– statmerkur
    Commented Oct 21, 2022 at 20:30
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    $\begingroup$ Diagnosis and Cluster (sample) ID are not 100% confounded. How do you imagine clinical trial data are analyzed with repeated measures in an intent to treat analysis? $\endgroup$
    – AdamO
    Commented Oct 21, 2022 at 21:04
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    $\begingroup$ Two comments: 1) You should fit the models with ML, not REML, to do likelihood-based inference such as the likelihood ratio test. Use lmer(..., REML = FALSE). 2) Take a look at the equatiomatic::extract_eq function. It will generate the model equation (in latex format); this can be very helpful to figure out what the underlying LMM actually is. $\endgroup$
    – dipetkov
    Commented Oct 23, 2022 at 1:25

2 Answers 2

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The misunderstanding here is in how random intercepts are modeled. They aren't confounded with the diagnosis predictor in the way that you fear. The random intercepts are modeled as a Gaussian distribution with a mean of 0. They are not modeled individually in the same way as the fixed effects diagnosis and sequencing_saturation. The model finds the variance of that Gaussian distribution (around 0) that best fits the data along with the fixed effects.

That restriction to zero mean allows the fixed-effect coefficients to represent the values when $u=0$ in your terminology. The distribution of random effects then represents the additional contributions of the sample_ids around those fixed-effect predictions.

That said, there certainly can be problems with over-specification of models like this. From what you say of the Belonwu et al. paper, the problem there seems to be that the batch and diagnosis fixed-effect values are linearly dependent. That would be a problem for standard linear regression and has nothing to do with mixed modeling.

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    $\begingroup$ Is it not the case that random effects can be parametrized either as $N(\mu,\sigma^2)$ (aka centered parametrization) or $\mu + \sigma N(0,1)$ (aka non-centered parametrization). lme4 happens to use the non-centered parametrization. But model $\neq$ parametrization. $\endgroup$
    – dipetkov
    Commented Oct 21, 2022 at 20:06
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    $\begingroup$ @dipetkov yes, but in this question lme4 was specified so that the answer is easier to formulate than it might be for the other parameterization. $\endgroup$
    – EdM
    Commented Oct 21, 2022 at 20:10
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    $\begingroup$ @dipetkov just to make it clear, the answer is the same using either parameterization; it might effect how to best estimate the parameters, but not what they mean. $\endgroup$
    – bdeonovic
    Commented Oct 21, 2022 at 20:17
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    $\begingroup$ @bdeonovic It's my reading of the question that the OP understood that the model is $\mu_0 + N(\mu,\sigma^2)$ which would indeed be over-parametrized. Now they have two good answers, so hopefully it would be clear. $\endgroup$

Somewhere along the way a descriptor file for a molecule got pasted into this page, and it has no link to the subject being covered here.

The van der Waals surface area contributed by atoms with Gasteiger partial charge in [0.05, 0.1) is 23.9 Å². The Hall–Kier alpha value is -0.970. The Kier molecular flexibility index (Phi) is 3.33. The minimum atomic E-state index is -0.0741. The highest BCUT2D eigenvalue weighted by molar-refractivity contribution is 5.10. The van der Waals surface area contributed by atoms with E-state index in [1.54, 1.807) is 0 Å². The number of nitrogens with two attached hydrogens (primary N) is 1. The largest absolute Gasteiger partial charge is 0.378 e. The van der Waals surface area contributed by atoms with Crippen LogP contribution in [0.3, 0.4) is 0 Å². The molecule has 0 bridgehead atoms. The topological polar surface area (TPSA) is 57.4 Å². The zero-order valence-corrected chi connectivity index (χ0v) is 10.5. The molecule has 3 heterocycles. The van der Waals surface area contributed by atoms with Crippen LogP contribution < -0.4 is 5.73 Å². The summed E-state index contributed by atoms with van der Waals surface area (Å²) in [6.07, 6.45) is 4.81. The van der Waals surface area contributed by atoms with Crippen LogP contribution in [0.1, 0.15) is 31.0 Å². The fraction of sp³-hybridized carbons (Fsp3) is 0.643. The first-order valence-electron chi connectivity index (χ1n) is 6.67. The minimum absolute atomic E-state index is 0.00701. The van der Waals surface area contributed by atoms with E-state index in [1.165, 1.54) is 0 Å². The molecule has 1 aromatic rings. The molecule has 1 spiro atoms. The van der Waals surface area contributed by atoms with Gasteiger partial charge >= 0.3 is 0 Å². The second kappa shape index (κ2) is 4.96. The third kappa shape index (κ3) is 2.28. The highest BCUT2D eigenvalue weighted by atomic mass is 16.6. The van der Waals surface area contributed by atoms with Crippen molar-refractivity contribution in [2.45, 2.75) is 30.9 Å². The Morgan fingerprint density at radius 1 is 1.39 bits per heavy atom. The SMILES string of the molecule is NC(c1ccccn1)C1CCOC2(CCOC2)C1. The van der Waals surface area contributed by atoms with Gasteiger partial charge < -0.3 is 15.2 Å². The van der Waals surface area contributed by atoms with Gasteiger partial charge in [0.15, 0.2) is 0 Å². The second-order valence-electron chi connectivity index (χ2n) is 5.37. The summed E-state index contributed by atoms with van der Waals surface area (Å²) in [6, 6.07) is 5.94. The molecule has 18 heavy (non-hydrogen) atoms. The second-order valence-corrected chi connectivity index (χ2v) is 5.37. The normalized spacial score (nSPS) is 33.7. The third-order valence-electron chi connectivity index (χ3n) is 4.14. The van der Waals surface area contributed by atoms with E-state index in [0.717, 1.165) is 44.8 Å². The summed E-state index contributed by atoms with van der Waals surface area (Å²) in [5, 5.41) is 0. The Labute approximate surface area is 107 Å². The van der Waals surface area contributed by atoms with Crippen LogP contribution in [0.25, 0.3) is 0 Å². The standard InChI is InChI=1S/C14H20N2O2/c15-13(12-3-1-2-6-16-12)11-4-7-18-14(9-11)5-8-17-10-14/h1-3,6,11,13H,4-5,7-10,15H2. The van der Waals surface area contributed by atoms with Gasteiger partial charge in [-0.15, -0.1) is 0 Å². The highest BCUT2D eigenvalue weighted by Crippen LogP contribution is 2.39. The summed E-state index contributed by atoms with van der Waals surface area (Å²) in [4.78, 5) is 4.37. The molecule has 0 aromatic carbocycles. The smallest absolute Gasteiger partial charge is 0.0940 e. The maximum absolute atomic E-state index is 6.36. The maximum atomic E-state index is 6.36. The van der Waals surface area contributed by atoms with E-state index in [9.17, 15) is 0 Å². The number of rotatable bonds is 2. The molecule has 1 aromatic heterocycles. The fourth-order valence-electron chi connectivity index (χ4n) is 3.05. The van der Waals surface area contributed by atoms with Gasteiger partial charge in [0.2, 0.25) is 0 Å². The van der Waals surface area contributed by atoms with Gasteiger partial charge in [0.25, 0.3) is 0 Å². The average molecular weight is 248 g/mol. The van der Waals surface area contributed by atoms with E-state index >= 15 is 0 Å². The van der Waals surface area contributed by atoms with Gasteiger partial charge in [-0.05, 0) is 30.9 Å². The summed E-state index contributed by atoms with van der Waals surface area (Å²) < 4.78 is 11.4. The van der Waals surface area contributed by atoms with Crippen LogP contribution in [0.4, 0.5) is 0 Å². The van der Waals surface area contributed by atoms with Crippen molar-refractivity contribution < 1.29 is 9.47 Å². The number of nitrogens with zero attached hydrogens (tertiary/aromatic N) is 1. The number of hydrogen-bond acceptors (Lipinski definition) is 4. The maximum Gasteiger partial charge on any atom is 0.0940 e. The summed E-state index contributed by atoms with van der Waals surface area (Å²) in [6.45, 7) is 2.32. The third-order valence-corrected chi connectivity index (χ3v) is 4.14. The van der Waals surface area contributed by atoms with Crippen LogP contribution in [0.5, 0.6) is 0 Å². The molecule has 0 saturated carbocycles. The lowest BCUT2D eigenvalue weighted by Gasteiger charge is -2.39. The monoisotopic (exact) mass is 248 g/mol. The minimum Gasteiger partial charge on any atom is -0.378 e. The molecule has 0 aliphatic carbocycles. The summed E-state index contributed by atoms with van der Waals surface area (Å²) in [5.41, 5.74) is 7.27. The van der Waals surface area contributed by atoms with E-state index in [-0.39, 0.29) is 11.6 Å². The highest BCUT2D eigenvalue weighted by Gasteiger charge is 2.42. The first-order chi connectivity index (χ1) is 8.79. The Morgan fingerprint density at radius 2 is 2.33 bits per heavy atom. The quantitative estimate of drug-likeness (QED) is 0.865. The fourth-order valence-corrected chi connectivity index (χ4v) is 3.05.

– dipetkov
    Commented Oct 21, 2022 at 20:20
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    $\begingroup$ @decapicone that type of centering is not how mixed models are estimated; all fixed-effect coefficients and random-effect (co)variances are estimated together. Even if modeling were done that way, however, you wouldn't center the predictors $X$ (like diagnosis), only the outcomes $Y$. The random intercepts are estimated deviations from the fixed-effect prediction of $Y$ for a sample_id given the covariate/predictor values for that sample_id. I think that your problem disappears if you don't center the predictors within each sample_id. $\endgroup$
    – EdM
    Commented Oct 23, 2022 at 20:11
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You are missing something fundamental about mixed models; the model does not look erroneous to me: adding diagnosis to the model gives you the effect of the diagnosis, adding the random intercept just gives you random variation around that effect.

eg if effect of diagnosis is +5 then all individuals with the diagnosis will be "around" +5 and all non-diagnosed will be around 0.

"In other words, if you know the sample ID, then you know the diagnosis." but you do not know the effect of the diagnosis which is what is measured in the model by the coefficient for diagnosis

EDIT: From your comment: " It is still my understanding that when removing the variation from sample id and fitting the model, that the variation explained by diagnosis is also removed. This is because diagnosis does not vary within a sample."

This is not true.

Imagine you didn't have the sample ids and you (incorrectly) assumed all the observations were independent (ie did not include the random intercept). But you did know the diagnosis. Lets ignore the other variable sequencing_saturation for now. If you plot the dependent variable by diagnosis you would see a difference (in your simulation a +10 difference). Your comment is suggesting that in that scenario you would expect the estimated effect of diagnosis to be 0, which doesn't make sense.